Out in vanilla world, the concept of consent, while hotly debated from time to time by policy makers, is at its core cut and dry – either the person acted or spoke affirmatively and sexual activity occurred, or the person didn’t speak or act in an affirmative way and hopefully no sexual activity occurred. The waters became muddied considerably when some activists, particularly on college campuses, started pushing for “guilty upon accusation” policies when it comes to rape. Morning after regret could turn into rape allegations, and no one could be sure if yes meant yes anymore. This situation infuriates me, both as a writer and as a rape survivor. It is destroying the already hellish legal system for dealing with rape, because it is casting real rape victims as just women who thought twice about sexual encounters after the fact. Bluntly, it is making it necessary to coin the phrase “legitimate rape” that not so long ago caused a politician to face severe public criticism.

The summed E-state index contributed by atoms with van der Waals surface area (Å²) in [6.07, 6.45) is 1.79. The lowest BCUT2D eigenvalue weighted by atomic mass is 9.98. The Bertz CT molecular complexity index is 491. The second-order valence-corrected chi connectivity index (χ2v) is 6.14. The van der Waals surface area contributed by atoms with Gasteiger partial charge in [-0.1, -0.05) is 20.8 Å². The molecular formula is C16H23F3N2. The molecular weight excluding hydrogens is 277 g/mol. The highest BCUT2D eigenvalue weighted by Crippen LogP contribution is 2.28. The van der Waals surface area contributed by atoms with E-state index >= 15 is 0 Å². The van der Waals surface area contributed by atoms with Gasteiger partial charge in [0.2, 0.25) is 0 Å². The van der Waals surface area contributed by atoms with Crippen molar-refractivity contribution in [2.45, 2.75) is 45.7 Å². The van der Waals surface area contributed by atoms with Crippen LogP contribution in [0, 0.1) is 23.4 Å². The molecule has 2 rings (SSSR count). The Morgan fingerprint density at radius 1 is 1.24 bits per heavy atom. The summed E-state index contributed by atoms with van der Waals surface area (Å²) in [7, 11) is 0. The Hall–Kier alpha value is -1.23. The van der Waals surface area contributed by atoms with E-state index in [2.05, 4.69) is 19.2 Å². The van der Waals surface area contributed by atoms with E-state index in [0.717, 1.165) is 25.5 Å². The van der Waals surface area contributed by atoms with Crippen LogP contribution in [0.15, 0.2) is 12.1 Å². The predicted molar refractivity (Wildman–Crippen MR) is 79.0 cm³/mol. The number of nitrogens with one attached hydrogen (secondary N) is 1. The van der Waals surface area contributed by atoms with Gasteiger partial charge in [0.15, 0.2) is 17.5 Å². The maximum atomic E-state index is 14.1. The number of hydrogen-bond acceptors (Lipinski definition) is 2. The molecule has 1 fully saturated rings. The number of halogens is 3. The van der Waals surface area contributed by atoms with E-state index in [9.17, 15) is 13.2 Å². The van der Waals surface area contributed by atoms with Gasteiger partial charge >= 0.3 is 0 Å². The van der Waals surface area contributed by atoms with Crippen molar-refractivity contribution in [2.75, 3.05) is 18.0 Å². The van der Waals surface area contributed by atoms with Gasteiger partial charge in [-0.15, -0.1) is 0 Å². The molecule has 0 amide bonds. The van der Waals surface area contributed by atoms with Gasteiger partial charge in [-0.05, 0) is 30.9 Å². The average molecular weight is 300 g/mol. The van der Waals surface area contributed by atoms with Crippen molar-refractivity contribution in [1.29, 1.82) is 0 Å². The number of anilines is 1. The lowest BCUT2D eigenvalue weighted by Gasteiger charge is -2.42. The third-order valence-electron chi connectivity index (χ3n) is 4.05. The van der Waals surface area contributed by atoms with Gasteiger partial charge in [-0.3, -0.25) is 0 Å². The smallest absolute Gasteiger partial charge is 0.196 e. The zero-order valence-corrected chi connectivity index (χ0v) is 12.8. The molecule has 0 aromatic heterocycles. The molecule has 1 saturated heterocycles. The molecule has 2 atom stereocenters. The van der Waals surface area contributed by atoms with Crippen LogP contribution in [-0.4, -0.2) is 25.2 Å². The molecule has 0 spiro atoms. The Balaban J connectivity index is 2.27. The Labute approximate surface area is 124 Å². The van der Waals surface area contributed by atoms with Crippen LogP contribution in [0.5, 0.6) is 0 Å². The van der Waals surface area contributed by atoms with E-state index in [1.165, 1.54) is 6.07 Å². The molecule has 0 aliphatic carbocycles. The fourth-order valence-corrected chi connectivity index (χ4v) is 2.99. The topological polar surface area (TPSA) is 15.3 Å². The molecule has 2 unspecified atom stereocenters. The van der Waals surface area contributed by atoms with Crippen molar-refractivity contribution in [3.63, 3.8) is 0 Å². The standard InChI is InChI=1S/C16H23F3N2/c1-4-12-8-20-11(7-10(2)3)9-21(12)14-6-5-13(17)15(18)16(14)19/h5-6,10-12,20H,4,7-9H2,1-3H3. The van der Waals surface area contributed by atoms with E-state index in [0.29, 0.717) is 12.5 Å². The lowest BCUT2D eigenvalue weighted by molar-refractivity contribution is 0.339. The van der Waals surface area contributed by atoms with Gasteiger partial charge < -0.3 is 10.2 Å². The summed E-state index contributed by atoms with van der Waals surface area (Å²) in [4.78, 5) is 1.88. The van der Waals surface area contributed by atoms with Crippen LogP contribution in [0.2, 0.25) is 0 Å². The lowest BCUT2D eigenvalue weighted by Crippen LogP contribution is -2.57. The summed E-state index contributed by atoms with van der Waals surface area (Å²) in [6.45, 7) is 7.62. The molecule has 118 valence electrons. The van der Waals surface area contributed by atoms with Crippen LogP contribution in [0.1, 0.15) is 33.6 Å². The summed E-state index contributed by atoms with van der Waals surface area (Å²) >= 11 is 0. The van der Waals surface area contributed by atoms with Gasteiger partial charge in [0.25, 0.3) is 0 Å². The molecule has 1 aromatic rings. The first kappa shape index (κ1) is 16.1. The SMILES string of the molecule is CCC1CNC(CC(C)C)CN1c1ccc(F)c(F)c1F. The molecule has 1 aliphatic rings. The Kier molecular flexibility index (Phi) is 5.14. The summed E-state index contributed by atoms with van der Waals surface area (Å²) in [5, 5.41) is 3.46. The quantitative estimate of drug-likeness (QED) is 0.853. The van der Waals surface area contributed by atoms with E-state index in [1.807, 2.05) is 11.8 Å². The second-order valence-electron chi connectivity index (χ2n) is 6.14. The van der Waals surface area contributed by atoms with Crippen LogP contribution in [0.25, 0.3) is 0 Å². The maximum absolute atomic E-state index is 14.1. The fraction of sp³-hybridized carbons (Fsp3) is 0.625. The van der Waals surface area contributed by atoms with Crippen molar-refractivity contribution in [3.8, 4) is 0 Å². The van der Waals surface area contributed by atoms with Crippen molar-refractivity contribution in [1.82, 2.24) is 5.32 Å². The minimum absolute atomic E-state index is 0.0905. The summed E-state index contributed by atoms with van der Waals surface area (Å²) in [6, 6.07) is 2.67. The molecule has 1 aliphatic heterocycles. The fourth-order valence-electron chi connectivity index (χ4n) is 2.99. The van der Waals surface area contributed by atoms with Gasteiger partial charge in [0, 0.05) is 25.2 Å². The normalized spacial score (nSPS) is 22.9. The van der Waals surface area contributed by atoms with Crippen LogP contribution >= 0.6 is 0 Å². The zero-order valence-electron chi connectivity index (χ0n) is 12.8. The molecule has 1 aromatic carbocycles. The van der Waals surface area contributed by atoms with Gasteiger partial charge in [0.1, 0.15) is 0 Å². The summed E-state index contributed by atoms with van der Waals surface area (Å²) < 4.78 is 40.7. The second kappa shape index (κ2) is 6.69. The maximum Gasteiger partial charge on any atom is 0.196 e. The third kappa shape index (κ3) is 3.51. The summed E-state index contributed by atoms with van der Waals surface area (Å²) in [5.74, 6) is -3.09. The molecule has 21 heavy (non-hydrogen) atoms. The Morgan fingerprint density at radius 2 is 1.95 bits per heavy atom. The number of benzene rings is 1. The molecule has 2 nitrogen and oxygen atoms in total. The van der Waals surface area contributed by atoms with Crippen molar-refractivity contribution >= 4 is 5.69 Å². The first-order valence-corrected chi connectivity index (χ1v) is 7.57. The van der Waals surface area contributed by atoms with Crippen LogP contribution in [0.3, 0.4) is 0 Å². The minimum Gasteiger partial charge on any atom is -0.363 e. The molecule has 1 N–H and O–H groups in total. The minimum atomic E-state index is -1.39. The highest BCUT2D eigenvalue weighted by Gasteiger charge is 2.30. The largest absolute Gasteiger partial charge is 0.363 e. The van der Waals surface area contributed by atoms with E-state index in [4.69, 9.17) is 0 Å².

In the world of BDSM, these debates over consent can be considerably more complicated, given the nature of some people’s proclivities and desires. As an activist writer on sexual freedoms, I usually try to stay out of discussions on this, with the exception of when I come across situations that make me sincerely question whether or not consent has honestly been given and hasn’t been withdrawn. Because so much of BDSM exists outside the law – unlike vanilla sexual relationships – it’s very rare when I step in to offer an opinion. While I personally do not accept the “My Kink, Not Your Kink, and That’s OK” answer in all situations, I usually try to stay out of categorizing activities as acceptable or not until it comes down to people wanting to see their kinky behavior protected by the law. Bluntly, I’m not a miracle worker, and neither are any other sexual freedom activists who dabble in legislative affairs. There are some things we may never be able to get lawmakers to protect, period. So, my answer is “if you’re into it, have at it, but please don’t ask me to defend it legally, because I can’t.”